Thursday, January 7, 2010

The [Animated] Lord of the Rings (1977, 1978, 1980)

Note: This review was originally posted on Bridge To Better Days. I am reposting it here for archival purposes. It has been backdated to the date of its original posting.

Next on my list of holiday swag is the animated Lord of the Rings "trilogy". If I'd ever watched these before, I don't remember them. And it's quite possible that I hadn't, because I recall that my first introduction to Tolkien's epic was through the original novels themselves, and if I remember that, I should be able to remember following up with the animated films. On the other hand, it's also possible that I may have seen one or more of them before reading the books, and promptly forgot about them. Regardless, the point is, I don't remember having seen these before, though I had heard of them, so it was interesting to watch them, especially with Peter Jackson's live action adaptation completed (minus The Hobbit, at least).

I put "trilogy" in quotes above (and, well, here, too) because, though there are three movies, they aren't strictly connected. The Lord of the Rings covers material from The Fellowship of the Ring and The Two Towers, whereas The Return of the King feels more like a sequel to The Hobbit (both of which are Rankin Bass productions) than a continuation of The Lord of the Rings (a Ralph Bakshi film - the same guy who did Wizards).

The Hobbit was pretty good. More or less primitive animation, but it certainly works as a [generally speaking] children's tale. The goblins were actually pretty scary, the way they were drawn, and Smaug was satisfactorily intimidating. I liked Gollum, too - he had a kind of froggy look to him, and his voice/mannerisms were an effective characterization for him, I think.

The Lord of the Rings follows in Bakshi's tradition of using a lot of rotoscoping, which means taking live action film clips and drawing over them. I think the effect worked perfectly in Wizards, but I must say, The Lord of the Rings is a story that I think would have benefited from a more coherent animation style. The rotoscoping effect is really neat, but it seems overused here, and it gets to a point where it's like the film can't decide whether it wants to be animated or live action...

Otherwise, though, the film is not bad. It is downright eerie how similar some of the voices in this film are to those used in Peter Jackson's adaptations, even down to the accents - Frodo and Sam especially. Also, Bakshi's Gollum is less froggy than Rankin Bass's, and actually looks very similar to, again, Peter Jackson's (he's got the same mannerisms, as well). There's no question in my mind that the similarities between this film and Jackson's are not purely coincidental. The story ends at the conclusion to the battle at Helm's Deep, minus Saruman's downfall, the battle of the Ents, or Frodo's encounter with Shelob.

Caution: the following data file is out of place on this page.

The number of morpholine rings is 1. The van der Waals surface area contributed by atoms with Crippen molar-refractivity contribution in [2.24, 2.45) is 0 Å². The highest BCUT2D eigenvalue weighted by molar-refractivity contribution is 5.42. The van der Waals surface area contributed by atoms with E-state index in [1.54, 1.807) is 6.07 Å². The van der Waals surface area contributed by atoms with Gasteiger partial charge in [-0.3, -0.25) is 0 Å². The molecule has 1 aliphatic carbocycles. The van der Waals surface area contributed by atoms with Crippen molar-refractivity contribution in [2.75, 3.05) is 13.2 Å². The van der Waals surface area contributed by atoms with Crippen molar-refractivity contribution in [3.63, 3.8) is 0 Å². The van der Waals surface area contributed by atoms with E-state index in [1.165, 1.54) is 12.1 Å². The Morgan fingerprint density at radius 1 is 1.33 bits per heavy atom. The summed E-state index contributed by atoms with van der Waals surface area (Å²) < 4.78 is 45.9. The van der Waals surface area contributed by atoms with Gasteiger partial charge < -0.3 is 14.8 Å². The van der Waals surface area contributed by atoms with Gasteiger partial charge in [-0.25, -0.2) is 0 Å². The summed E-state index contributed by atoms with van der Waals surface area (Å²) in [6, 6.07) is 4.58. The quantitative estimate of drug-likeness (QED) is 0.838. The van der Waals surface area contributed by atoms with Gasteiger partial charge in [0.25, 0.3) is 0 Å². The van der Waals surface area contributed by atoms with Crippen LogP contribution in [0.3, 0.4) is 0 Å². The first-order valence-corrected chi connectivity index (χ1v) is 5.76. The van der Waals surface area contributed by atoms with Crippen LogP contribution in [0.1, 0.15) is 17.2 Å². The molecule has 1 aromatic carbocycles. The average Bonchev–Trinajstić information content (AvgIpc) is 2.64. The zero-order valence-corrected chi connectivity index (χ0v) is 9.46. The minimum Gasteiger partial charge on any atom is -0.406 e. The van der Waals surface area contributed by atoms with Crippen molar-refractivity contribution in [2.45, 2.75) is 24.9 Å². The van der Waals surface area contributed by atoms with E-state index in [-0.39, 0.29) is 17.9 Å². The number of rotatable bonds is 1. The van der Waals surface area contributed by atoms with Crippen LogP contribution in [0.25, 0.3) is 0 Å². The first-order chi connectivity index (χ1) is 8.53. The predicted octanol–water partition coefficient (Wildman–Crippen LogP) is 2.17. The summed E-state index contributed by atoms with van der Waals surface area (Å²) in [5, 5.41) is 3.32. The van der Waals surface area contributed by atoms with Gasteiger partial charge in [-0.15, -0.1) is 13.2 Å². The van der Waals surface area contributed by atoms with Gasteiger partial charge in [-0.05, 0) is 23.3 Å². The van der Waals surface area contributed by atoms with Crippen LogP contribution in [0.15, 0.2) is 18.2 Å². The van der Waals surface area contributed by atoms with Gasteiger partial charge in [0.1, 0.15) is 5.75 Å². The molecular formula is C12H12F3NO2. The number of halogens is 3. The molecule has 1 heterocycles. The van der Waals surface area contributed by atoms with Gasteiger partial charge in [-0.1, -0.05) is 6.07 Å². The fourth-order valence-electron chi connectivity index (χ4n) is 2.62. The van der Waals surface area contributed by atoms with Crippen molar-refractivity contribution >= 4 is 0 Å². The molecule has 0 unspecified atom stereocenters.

The Return of the King, returning to the animation style of The Hobbit, suffers from trying to pick up a story right in the middle. As I mentioned above, it doesn't pick up where The Lord of the Rings left off, but instead tries to join the story right in the middle, or rather, towards the end, briefly (though maybe not brief enough) recapping everything that's happened up to that point. Some events are thus completely missed, such as those also missing from Bakshi's film - Saruman's end, Shelob, etc.

I did, however, like the depiction of Mordor in this movie. And the Watchers that guard the gates to Cirith Ungol were dealt with much more effectively here than in Peter Jackson's live action adaptation, which is one of the few sticking complaints I had about Jackson's go at the story (since those Watchers were one of the things that stuck in my mind the most from reading the original novels). Otherwise, though, this film overdid the bard treatment, throwing in so many songs that it started to feel like a musical. >.> The songs were effective, but maybe repeated a few too many times. "Where there's a whip there's a way", sung by the orcs (who look just like the creepy goblins from The Hobbit) was amusing, though.

I also liked seeing Eowyn (even if there was no sign of Arwen - I know, I know, her part in the original story wasn't so big to begin with), though the leader of the Ringwraiths had a really stupid voice. Speaking of which, I noticed that some of the Ringwraiths (minus the leader who had a dragon) were riding flying black horses. When I originally read the story, that's how I interpreted "flying steed", so it was neat seeing them depicted that way. Yeah, flying black mini-dragons make a lot more sense, and look really cool. But, well, there's something about first impressions...

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